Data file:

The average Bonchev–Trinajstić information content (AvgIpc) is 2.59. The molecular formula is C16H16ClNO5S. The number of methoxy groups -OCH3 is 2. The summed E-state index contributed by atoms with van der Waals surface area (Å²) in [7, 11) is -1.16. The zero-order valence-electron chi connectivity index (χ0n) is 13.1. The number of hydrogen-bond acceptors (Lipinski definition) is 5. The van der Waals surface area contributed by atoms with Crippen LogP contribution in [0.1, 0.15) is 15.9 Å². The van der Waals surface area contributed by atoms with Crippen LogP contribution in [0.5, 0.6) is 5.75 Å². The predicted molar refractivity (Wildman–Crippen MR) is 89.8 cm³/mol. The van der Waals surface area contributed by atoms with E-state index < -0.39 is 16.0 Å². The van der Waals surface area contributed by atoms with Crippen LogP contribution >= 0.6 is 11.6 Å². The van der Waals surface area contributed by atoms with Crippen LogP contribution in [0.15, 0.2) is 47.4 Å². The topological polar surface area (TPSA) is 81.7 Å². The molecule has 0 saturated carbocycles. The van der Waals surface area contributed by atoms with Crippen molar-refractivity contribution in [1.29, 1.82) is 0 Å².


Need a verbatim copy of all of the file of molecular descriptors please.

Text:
The average Bonchev–Trinajstić information content (AvgIpc) is 2.59. The molecular formula is C16H16ClNO5S. The number of methoxy groups -OCH3 is 2. The summed E-state index contributed by atoms with van der Waals surface area (Å²) in [7, 11) is -1.16. The zero-order valence-electron chi connectivity index (χ0n) is 13.1. The number of hydrogen-bond acceptors (Lipinski definition) is 5. The van der Waals surface area contributed by atoms with Crippen LogP contribution in [0.1, 0.15) is 15.9 Å². The van der Waals surface area contributed by atoms with Crippen LogP contribution in [0.5, 0.6) is 5.75 Å². The predicted molar refractivity (Wildman–Crippen MR) is 89.8 cm³/mol. The van der Waals surface area contributed by atoms with E-state index < -0.39 is 16.0 Å². The van der Waals surface area contributed by atoms with Crippen LogP contribution >= 0.6 is 11.6 Å². The van der Waals surface area contributed by atoms with Crippen LogP contribution in [0.15, 0.2) is 47.4 Å². The topological polar surface area (TPSA) is 81.7 Å². The molecule has 0 saturated carbocycles. The van der Waals surface area contributed by atoms with Crippen molar-refractivity contribution in [1.29, 1.82) is 0 Å².